THE ANDY ROMANO COLLECTION
ANDY'S TURN AT THE WHEEL.
All the while Herb Dunleavy, Dutch Reed and Tom Kotary were driving the Romano racing machinery, our guy Andy was marking time and waiting for his dad Joe to give him the nod to get in behind the wheel. The nod came In 1963, and make no mistake, father Joe was a tough owner to drive for, Joe appreciated results. Joe the crew chief didn't let the fact that his son was driving for him change his routine of giving his drivers hell when the #97 didn't finish up toward the front. Father Joe's nickname was "Put", and if someone were to tell Put that his driver Andy wasn't cutting the mustard, that someone would most certainly have gotten a face full from the proud Romano patriarch.
Andy must have known that 1963 was a very tough time for a new driver to break into the racing game at Fonda Speedway (the name "Track of Champions" was right on the money at the time). Any Saturday night racer at Fonda could expect at least 3 NASCAR National Champions to be at the speedway, plus guys like Lou Lazzaro, Kenny Shoemaker, Pete Corey, Steve Danish, Jeep Herbert, Harry Peek, Ernie Gahan, Irv Taylor, Jerry Townley, Paul Marshall, Howie Westervelt, to name a few. The "Track of Champions" was a tough place in the mid-sixties, plus anyone could expect a visitor or two, like Dutch Hoag, Cliff Kotary, Ed Ortiz or Ken Meahl to make qualifying even more difficult.
Andy learned the racing game just like all the rest of us, the hard way, busting his butt racing with the best. For the next 15 years Joe and Andy would continue to be a force in modified racing, with all their technical ducks in a row they were on top of the game. They were among the first to have fuel injected big block engines, and became a successful road show, able to run on any surface, anywhere.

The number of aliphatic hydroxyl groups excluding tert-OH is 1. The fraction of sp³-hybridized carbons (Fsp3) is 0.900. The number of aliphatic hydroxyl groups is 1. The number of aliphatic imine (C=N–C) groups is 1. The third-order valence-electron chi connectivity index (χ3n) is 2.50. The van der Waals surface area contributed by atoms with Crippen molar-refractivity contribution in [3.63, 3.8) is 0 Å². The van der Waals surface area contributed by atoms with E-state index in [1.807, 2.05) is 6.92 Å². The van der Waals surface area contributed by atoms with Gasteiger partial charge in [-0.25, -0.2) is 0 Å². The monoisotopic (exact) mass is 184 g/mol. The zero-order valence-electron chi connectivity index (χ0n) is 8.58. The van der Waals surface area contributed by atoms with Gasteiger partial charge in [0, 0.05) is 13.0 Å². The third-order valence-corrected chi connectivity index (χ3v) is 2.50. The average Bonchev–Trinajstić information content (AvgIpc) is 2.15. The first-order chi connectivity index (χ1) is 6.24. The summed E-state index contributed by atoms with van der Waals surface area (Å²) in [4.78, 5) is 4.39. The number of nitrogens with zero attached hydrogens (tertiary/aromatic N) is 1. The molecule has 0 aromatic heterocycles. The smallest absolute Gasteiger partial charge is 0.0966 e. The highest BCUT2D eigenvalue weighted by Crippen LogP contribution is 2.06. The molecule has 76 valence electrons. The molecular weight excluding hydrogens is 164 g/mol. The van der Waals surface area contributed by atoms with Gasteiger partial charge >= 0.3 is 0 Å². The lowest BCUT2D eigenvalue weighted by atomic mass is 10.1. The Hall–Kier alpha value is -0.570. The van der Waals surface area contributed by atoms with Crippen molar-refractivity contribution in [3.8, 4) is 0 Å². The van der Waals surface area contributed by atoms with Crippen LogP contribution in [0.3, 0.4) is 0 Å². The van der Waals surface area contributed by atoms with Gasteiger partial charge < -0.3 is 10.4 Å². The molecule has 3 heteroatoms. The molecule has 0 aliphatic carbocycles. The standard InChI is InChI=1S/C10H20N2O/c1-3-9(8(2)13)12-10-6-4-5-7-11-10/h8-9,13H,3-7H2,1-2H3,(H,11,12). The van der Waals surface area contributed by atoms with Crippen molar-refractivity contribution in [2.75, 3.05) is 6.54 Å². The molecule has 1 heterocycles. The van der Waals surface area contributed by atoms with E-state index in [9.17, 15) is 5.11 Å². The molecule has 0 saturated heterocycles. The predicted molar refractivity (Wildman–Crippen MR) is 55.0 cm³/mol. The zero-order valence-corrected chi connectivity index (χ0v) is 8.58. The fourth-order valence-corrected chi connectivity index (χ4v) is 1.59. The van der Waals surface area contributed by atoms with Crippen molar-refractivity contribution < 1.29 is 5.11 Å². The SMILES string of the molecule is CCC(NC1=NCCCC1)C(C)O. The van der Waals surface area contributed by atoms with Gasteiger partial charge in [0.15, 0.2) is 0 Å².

The photos below show the progression off most of the stock cars the Romano's towed down the hill from their Johnstown headquarters toward a race somewhere.
CLICK ON THE PHOTOS TO ENLARGE
Here he is race fans, confident and ready to take over the wheel.
The red #97 in the previous column was Andy's first car, but this one was put into service soon after the red 97 was worn out.
Fuel injected big blocks.
Something messed up the left side, headers busted, tin wadded up. I hope Andy had ear plugs in, those busted headers could cause a blinger of a head ache.
The start of a run of Mopars. This one was a copy (for dirt) of a trick edition that was purchased from Dutch Hoag, the master of the Langhorne mile. This also looked like the start of a run of sideburns.
It's a big event, it's asphalt, any idea where we are? I'm thinking Langhorne, inasmuch as the #97 car was bought from the king of the Langhorne mile. And, Andy won a Langhorne qualifier at Devils Bowl.
(L-R) Fred Volpp, Bob Trusaint, and Joe Losee.
Flagger Doug Fry, Joe, Andy, trophy queen, and Doug Austin.
The start of a run of Ford's. Lots more of Henry's Mustangs next issue, and I noticed at least one 37 slantback among the Romano race cars.
Recognize anyone? (click to enlarge)